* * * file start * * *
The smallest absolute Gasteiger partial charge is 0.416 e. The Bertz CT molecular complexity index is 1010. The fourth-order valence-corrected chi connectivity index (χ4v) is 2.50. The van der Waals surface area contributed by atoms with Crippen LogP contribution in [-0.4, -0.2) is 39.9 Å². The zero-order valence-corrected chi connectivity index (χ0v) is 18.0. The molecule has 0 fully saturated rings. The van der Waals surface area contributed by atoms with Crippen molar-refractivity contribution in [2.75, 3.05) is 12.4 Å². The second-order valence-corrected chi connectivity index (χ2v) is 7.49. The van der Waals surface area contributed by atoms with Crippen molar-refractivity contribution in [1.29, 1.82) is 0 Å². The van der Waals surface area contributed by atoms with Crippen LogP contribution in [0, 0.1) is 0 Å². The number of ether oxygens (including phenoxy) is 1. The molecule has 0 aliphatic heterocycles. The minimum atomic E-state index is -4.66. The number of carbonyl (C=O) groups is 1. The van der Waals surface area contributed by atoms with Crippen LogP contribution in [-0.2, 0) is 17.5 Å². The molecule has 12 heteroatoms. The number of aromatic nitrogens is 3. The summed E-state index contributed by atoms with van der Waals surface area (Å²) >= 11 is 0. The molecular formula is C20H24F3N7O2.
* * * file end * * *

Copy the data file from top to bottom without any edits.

The smallest absolute Gasteiger partial charge is 0.416 e. The Bertz CT molecular complexity index is 1010. The fourth-order valence-corrected chi connectivity index (χ4v) is 2.50. The van der Waals surface area contributed by atoms with Crippen LogP contribution in [-0.4, -0.2) is 39.9 Å². The zero-order valence-corrected chi connectivity index (χ0v) is 18.0. The molecule has 0 fully saturated rings. The van der Waals surface area contributed by atoms with Crippen molar-refractivity contribution in [2.75, 3.05) is 12.4 Å². The second-order valence-corrected chi connectivity index (χ2v) is 7.49. The van der Waals surface area contributed by atoms with Crippen molar-refractivity contribution in [1.29, 1.82) is 0 Å². The van der Waals surface area contributed by atoms with Crippen LogP contribution in [0, 0.1) is 0 Å². The number of ether oxygens (including phenoxy) is 1. The molecule has 0 aliphatic heterocycles. The minimum atomic E-state index is -4.66. The number of carbonyl (C=O) groups is 1. The van der Waals surface area contributed by atoms with Crippen LogP contribution in [-0.2, 0) is 17.5 Å². The molecule has 12 heteroatoms. The number of aromatic nitrogens is 3. The summed E-state index contributed by atoms with van der Waals surface area (Å²) >= 11 is 0. The molecular formula is C20H24F3N7O2.